French 75

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This is the time of year we’re all supposed to be reading about low-proof cocktails, right? Well, move over Spritzes, because this one is possibly my favorite.

I’ve talked about the French 75 in great detail over the past many years. But to be honest I’m writing about it now for a few reasons:

  1. I realized I never did a proper post on here about the drink.
  2. I’ve been getting into film photography (yes, real 35mm film) again lately and I wanted to share the above picture.
  3. I still see this one being served in flutes and I want to continue to evangelize about how wonderful this drink is when served over ice.

But first: just about every classic cocktail out there comes with a whole lot of mythology surrounding its origin. The Manhattan was supposedly created by Winston Churchill’s mother, for instance (it wasn’t). Jennings Cox, an American mining engineer, was reportedly the first person in Cuba to combine rum, lime, and sugar (he wasn’t). But I don’t know of many cocktails that come with more baggage than the poor French 75. 

If you believe popular history, the French 75 was first concocted by English soldiers fighting in France during the First World War. These intrepid imbibers took the only raw ingredients they had on hand, allegedly, and combined gin, fresh lemon juice, sugar, and Champagne, and served the whole concoction in a 75 millimeter artillery shell. Is anyone buying this?

In 1919, Harry MacElhone published The ABC of Mixing Drinks, and inside he listed a recipe for a drink called a French 75, created by a bartender named “MacGarry” of Buck’s Club in London. The drink was identical to a Tom Collins (gin, lemon, sugar, soda) with one change: the substitution of Champagne for soda water.

Which brings us to the other, strange bit of mythology that you’ve no doubt encountered if you’ve ever been served a French 75 before: I say that MacGarry’s French 75 was identical to a Tom Collins with the exception of that bubbly bit, and I mean it: a French 75 is meant to be served on the rocks, just as a Collins would be. 

Which is far cry from the odd concoction being served without ice in Champagne flutes and being passed around on trays at wedding receptions these days. I never understood that drink, with its odd bit of floating lemon peel, and chances are, neither did you. But do me a favor and try it like this and I think you’re going to see what a refreshing, low-proof cocktail the French 75 is.

Don’t believe me? Well, watch this video I shot a few years ago for Small Screen Network. And then try the recipe below.

French 75 Print Me

  • 1 oz London dry gin
  • 1 oz fresh lemon juice
  • 1/2 oz 2:1 simple syrup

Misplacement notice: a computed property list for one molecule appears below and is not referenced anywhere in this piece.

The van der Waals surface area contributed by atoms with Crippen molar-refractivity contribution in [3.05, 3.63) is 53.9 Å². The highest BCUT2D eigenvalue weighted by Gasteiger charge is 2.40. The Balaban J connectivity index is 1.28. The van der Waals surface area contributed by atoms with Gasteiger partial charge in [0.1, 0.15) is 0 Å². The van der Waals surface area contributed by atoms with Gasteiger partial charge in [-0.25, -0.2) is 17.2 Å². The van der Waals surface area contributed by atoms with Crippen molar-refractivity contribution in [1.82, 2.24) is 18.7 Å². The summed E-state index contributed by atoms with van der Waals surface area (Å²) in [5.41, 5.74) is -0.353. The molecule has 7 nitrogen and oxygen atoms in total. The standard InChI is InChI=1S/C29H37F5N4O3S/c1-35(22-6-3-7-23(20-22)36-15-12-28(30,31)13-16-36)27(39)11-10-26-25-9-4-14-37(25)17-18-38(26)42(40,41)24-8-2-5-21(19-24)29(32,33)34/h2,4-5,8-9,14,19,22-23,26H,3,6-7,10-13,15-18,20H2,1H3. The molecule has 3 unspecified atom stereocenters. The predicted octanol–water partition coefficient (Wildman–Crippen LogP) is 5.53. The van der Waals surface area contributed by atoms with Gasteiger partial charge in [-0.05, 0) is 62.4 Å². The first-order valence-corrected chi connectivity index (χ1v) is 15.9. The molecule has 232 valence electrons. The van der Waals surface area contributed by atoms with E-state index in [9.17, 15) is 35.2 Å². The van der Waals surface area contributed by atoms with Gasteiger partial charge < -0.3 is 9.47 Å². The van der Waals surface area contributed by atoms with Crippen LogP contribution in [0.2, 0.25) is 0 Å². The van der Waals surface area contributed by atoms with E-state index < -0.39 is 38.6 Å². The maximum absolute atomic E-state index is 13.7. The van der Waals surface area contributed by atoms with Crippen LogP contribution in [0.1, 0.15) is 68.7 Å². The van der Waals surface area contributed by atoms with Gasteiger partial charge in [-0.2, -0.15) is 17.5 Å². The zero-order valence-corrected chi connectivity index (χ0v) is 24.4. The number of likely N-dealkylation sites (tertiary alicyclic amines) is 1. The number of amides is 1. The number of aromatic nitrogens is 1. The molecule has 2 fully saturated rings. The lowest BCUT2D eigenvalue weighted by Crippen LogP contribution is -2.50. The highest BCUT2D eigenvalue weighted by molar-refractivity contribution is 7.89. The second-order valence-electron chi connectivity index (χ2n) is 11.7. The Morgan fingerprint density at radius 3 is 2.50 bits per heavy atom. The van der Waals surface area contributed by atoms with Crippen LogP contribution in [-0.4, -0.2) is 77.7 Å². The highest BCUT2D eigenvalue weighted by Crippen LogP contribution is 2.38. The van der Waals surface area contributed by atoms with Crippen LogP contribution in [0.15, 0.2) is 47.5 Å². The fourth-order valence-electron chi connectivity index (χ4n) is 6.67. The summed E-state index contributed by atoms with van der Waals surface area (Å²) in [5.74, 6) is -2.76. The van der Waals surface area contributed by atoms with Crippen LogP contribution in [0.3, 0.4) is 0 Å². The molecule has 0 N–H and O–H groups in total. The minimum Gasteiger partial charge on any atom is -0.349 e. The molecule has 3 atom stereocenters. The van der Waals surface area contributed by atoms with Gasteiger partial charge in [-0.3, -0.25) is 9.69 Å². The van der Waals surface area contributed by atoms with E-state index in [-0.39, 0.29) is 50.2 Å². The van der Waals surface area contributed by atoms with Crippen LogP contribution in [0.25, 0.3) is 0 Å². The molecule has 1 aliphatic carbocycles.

• 2 oz chilled Champagne or sparkling wine
  1. Combine all ingredients but Champagne in a cocktail shaker with ice.
  2. Shake until ingredients are combined and chilled, and add Champagne to shaker.
  3. Pour over fresh ice in a tall glass and garnish with a lemon peel.

Recipe printed courtesy of jeffreymorgenthaler.com

15 Replies to “French 75”

  • Mary DeBattista says:

    This drink is indeed misunderstood and I have finally come to the conclusion that it is what one makes of it. I enjoy the gin version over ice certainly; it is mighty refreshing and light, but the unmistakable kick of gin is a treat.

    We have made one behind the bar where I work with a grapefruit vodka as a base, as well. Not traditional, not expected, but pretty damn delicious!

    Too, I will never be on vacation in NOLA without having at least two stops into Arnaud’s French 75 bar and drinking Chris Hanna’s cognac version served up in a tulip glass. (I will also never pass up the opportunity to have a Brandy Crusta in very same bar. Ohhhh my.)

    And for the record? Flute glasses? I say we have an international smash day and make every single one of them disappear. The day I drink a glass of yeasty lovely Veuve and don’t want to begin every sip with a deep sniff is the day you can bury me in my own backyard. And that goes double for everything one might put in a flute. If I want to feel like I’m held hostage at a bridal shower, I’ll eat a cucumber sandwich and wear a flower print sundress. But my bubbles? Wide open wine glass, please.

  • Kate Argote says:

    I’ve gotten funny looks over the years ordering a French 75 on the rocks, but man they are so much better! La Crepe Nanou in New Orleans does a great one, usually served in a wine glass on the rocks.

  • I agree that the drink stays refreshingly cold when served on the rocks. Plus, a Collins glass is less likely to be knocked over.
    It looks like you’re using small 1″ cubes or cobbled ice. Which do you recommend?

  • Michael Blosser says:

    Recently ordered a French 75 at a local place here in Orlando, Florida and wouldn’t you know it, everyone with earshot and eyesight of the bartender ordered one

  • Yeah? How did they serve it?

  • Daniel Goodwin says:

    I’m glad you’re doubling down on this. Happened to read this other review recently, thoughts?
    https://punchdrink.com/articles/ultimate-best-french-75-cocktail-recipe/

  • mantunesofnewark says:

    thanks to you years ago, i’ve become a collins style and ice convert myself (i love pairing 75s with steak frites). i’ve been fooling around with using pink peppercorn gin (sourced from france) and have discovered that its makes an absolutely lovely 75 with a slight vanilla-ly finish.

  • I was at a restaurant in Charlottesville a few weekends ago. There it was… FRENCH 75 on the menu… I did get that look when I asked if they could serve it on the rocks in a highball glass…

    Worth it!

    HM

  • Matt says:

    The cocktail photo is gorgeous. Keep it up!

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